Going back to your original question, I think I have used the Davidson’s brand you are referring to.  And I have been able to whip them up for mousseline and other stuff.  Can you describe the problem that you have with the egg whites?  They definitely whip up better at room temperature.

Jess

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Posted: 17 December 2009 09:50 AM   [ Ignore ]   [ # 6 ]
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I agree the pasteurized eggs in the shell work very well, but I can also tell you that the pasteurized egg whites sold in cartons DO NOT work well (and the instructions on the box say not for meringue or angle food cakes).  Sadly, I cannot find pasteurized whole eggs where I currently live, but I have been able to purchase them in several other states where I’ve lived.

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Posted: 17 December 2009 08:09 PM   [ Ignore ]   [ # 7 ]
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Thanks for the help and suggestions - I’m talking about the eggs in the shells.  What could I be doing wrong?  I have never had an issue whipping regular egg whites from the shell, and I can’t figure out, if not operator error, what the problem is.  Maybe I’ll try one more batch, or I’ll try contacting the manufacturer.

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Posted: 18 December 2009 12:39 AM   [ Ignore ]   [ # 8 ]
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Question:  while eggs are fairly fresh or refrigerated and while the shells are intact, salmonella does not proliferate rampantly, neither salmonella can penetrate inside the egg.

First rule of sanitation is to inspect the shells, and discard any that are cracked.  Then, if you wash your eggs prior to cracking (not pasteurizing) and also avoid cross contamination, then you won’t be contaminating the egg product with salmonella from the shells.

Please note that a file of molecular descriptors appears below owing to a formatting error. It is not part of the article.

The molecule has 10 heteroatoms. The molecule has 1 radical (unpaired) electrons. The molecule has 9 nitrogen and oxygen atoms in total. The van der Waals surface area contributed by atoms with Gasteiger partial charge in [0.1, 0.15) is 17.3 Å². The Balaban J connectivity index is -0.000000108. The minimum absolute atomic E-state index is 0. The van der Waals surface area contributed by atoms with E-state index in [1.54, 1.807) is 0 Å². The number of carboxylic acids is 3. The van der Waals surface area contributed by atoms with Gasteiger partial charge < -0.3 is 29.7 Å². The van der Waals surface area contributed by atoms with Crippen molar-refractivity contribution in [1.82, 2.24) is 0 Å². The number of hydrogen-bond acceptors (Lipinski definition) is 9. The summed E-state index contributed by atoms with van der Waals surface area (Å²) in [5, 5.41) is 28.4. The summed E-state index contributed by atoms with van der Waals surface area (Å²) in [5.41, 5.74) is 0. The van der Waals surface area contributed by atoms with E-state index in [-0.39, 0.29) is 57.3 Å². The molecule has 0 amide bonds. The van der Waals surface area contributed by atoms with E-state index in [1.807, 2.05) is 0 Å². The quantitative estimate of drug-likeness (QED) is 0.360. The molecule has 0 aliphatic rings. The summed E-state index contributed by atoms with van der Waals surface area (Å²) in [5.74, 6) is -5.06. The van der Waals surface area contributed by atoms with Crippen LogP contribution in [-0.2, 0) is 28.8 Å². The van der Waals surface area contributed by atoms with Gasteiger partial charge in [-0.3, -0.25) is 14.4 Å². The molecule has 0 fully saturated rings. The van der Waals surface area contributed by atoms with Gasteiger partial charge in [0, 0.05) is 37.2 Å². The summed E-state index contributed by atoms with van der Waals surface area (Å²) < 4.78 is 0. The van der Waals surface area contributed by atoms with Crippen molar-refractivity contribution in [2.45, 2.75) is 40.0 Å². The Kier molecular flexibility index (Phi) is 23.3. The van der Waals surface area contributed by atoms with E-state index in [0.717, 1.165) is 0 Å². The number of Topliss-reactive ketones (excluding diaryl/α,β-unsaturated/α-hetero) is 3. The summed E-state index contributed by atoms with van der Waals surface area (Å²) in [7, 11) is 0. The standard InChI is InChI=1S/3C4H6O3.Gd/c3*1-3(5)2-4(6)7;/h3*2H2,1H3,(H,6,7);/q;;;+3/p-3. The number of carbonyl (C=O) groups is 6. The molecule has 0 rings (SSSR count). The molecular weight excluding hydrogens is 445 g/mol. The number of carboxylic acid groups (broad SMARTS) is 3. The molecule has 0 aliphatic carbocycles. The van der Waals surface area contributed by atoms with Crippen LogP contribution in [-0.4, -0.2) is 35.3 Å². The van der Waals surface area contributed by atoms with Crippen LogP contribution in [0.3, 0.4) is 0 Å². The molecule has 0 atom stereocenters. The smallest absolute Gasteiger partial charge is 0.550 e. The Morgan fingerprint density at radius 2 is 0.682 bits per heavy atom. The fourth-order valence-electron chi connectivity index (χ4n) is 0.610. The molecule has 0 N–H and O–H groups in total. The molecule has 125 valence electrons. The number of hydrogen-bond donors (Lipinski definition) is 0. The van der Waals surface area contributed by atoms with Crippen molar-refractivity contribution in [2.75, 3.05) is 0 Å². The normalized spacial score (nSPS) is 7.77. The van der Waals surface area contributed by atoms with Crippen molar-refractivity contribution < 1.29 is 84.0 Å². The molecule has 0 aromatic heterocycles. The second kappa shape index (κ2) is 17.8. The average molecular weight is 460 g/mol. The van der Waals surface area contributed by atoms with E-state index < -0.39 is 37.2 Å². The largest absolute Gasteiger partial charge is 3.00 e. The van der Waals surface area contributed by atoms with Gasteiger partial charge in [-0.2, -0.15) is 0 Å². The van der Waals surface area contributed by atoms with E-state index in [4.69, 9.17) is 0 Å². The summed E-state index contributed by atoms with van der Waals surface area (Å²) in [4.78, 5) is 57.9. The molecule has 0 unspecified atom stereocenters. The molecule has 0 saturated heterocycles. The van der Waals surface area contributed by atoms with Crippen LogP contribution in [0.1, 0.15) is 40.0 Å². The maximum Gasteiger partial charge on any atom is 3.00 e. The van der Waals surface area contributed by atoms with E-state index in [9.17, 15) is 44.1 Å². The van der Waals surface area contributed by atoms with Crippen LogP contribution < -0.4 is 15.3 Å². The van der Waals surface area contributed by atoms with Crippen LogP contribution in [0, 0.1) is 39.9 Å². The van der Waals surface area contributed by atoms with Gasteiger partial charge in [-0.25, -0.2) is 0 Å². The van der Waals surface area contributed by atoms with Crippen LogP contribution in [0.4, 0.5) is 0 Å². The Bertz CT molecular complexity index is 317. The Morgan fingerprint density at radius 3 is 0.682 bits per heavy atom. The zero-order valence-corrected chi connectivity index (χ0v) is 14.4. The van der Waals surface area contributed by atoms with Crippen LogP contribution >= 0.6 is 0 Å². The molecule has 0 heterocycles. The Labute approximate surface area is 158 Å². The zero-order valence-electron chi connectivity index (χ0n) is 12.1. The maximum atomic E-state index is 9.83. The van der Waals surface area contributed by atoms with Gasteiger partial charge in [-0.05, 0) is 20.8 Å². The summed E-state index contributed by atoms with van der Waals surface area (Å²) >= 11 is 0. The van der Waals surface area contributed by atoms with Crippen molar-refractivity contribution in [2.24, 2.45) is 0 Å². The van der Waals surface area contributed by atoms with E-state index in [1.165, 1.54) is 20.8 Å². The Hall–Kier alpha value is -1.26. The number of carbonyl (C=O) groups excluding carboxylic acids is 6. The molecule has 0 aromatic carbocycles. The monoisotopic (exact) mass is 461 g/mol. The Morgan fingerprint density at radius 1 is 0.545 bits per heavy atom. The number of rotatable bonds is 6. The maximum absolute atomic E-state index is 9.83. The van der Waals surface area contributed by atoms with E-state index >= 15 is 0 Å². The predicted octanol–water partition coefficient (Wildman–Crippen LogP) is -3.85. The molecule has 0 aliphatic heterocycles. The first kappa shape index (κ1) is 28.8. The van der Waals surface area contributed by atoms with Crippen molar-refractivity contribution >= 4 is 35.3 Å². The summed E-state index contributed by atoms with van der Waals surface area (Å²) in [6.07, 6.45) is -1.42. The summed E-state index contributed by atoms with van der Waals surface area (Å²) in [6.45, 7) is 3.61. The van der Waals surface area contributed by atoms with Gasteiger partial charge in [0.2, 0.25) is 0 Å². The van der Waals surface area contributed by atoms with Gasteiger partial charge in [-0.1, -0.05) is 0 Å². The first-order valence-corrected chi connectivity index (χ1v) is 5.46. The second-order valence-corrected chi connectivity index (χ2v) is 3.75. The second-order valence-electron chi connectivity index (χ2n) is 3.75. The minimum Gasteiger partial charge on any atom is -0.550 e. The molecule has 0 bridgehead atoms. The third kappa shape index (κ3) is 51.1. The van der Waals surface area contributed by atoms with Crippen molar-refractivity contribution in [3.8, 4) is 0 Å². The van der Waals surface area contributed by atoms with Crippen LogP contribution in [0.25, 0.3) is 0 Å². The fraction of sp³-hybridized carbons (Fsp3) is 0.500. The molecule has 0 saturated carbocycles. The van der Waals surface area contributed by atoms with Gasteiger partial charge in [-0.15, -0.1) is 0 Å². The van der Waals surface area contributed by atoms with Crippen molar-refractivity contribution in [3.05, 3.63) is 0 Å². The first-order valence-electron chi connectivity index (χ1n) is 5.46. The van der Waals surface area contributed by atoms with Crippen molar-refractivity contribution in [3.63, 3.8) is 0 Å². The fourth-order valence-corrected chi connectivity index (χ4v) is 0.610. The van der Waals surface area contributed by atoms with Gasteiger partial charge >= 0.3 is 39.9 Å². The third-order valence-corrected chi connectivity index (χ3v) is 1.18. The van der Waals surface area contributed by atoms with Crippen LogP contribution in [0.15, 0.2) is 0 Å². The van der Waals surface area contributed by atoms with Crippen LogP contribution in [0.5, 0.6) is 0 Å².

Lastly, pasteurized eggs in the shell can still contain salmonella because these are stored and handled at supermarkets near non pasteurized eggs or other salmonella prone products or people or surfaces!

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Posted: 18 December 2009 10:42 AM   [ Ignore ]   [ # 9 ]
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http://www.fsis.usda.gov/Factsheets/Focus_On_Shell_Eggs/index.asp

Here is the USDA’s information on eggs. I think this has all you need to know about eggs and then some!

Thank you for this post, I know this is always a concern, and since I cannot get the pasteurized eggs out here in the boonies (or any nearby states).

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Posted: 18 December 2009 11:04 AM   [ Ignore ]   [ # 10 ]
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To save time on reading, I copied this part of the info on when egg recipes are safe (from the USDA web sight), and it says that frosting (they refer to 7 minute frosting), using hot sugar syrup into beaten egg whites is safe, so I think that covers the butter cream.  I know 7 minute frosting usually has you heat it over boiling water when you whip the egg whites, so could we do this for the buttercream?  This would make it safe. 

Use Safe Egg Recipes
Egg mixtures are safe if they reach 160 ?F, so homemade ice cream and eggnog can be made safely from a cooked egg-milk mixture. Heat it gently and use a food thermometer.
Dry meringue shells are safe. So are divinity candy and 7-minute frosting, made by combining hot sugar syrup with beaten egg whites. Avoid icing recipes using uncooked eggs or egg whites.
Meringue-topped pies should be safe if baked at 350 ?F for about 15 minutes. Chiffon pies and fruit whips made with raw, beaten egg whites cannot be guaranteed to be safe. Instead, substitute pasteurized dried egg whites, whipped cream, or a whipped topping.
To make a recipe safe that specifies using eggs that aren’t cooked, heat the eggs in a liquid from the recipe over low heat, stirring constantly, until the mixture reaches 160 ?F. Then combine it with the other ingredients and complete the recipe.
To determine doneness in egg dishes such as quiche and casseroles, the center of the mixture should reach 160 ?F when measured with a food thermometer.
Use pasteurized eggs or egg products when preparing recipes that call for using eggs raw or undercooked.

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Posted: 18 December 2009 12:10 PM   [ Ignore ]   [ # 11 ]
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Hector, to answer your question, the current epidemic of salmonella is not due to the bacteria that is outside the shell but rather in the egg itself.  Pasteurization process kills the bacteria inside the egg not outside.  The non-pasteurized eggs may have salmonella in the egg itself not the shell so the cross-contamination that you are referring to will not happen due to handling of uncracked eggs.